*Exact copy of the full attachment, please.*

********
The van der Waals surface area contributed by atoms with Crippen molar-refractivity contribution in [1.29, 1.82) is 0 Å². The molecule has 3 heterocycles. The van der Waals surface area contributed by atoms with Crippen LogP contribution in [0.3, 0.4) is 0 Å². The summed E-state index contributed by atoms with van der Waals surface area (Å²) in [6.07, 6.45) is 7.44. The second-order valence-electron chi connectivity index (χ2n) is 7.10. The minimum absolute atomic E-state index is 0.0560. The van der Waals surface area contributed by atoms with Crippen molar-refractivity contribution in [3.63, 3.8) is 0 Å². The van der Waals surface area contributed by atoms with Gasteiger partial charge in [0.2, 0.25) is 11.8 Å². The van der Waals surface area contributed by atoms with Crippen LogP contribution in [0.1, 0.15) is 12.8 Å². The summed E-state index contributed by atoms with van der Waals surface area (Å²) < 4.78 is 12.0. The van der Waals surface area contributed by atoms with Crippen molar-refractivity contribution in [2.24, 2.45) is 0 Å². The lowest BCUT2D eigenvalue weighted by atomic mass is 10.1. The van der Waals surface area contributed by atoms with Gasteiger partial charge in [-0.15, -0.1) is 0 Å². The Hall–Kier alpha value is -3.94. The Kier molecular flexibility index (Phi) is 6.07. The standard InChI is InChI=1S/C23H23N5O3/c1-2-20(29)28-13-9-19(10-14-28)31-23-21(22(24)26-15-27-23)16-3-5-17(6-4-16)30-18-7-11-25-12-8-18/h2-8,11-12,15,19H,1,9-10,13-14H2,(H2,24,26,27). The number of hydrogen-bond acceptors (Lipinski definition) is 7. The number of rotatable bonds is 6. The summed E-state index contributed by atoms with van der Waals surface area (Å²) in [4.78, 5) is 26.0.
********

The van der Waals surface area contributed by atoms with Crippen molar-refractivity contribution in [1.29, 1.82) is 0 Å². The molecule has 3 heterocycles. The van der Waals surface area contributed by atoms with Crippen LogP contribution in [0.3, 0.4) is 0 Å². The summed E-state index contributed by atoms with van der Waals surface area (Å²) in [6.07, 6.45) is 7.44. The second-order valence-electron chi connectivity index (χ2n) is 7.10. The minimum absolute atomic E-state index is 0.0560. The van der Waals surface area contributed by atoms with Crippen molar-refractivity contribution in [3.63, 3.8) is 0 Å². The van der Waals surface area contributed by atoms with Gasteiger partial charge in [0.2, 0.25) is 11.8 Å². The van der Waals surface area contributed by atoms with Crippen LogP contribution in [0.1, 0.15) is 12.8 Å². The summed E-state index contributed by atoms with van der Waals surface area (Å²) < 4.78 is 12.0. The van der Waals surface area contributed by atoms with Crippen molar-refractivity contribution in [2.24, 2.45) is 0 Å². The lowest BCUT2D eigenvalue weighted by atomic mass is 10.1. The van der Waals surface area contributed by atoms with Gasteiger partial charge in [-0.15, -0.1) is 0 Å². The Hall–Kier alpha value is -3.94. The Kier molecular flexibility index (Phi) is 6.07. The standard InChI is InChI=1S/C23H23N5O3/c1-2-20(29)28-13-9-19(10-14-28)31-23-21(22(24)26-15-27-23)16-3-5-17(6-4-16)30-18-7-11-25-12-8-18/h2-8,11-12,15,19H,1,9-10,13-14H2,(H2,24,26,27). The number of hydrogen-bond acceptors (Lipinski definition) is 7. The number of rotatable bonds is 6. The summed E-state index contributed by atoms with van der Waals surface area (Å²) in [4.78, 5) is 26.0.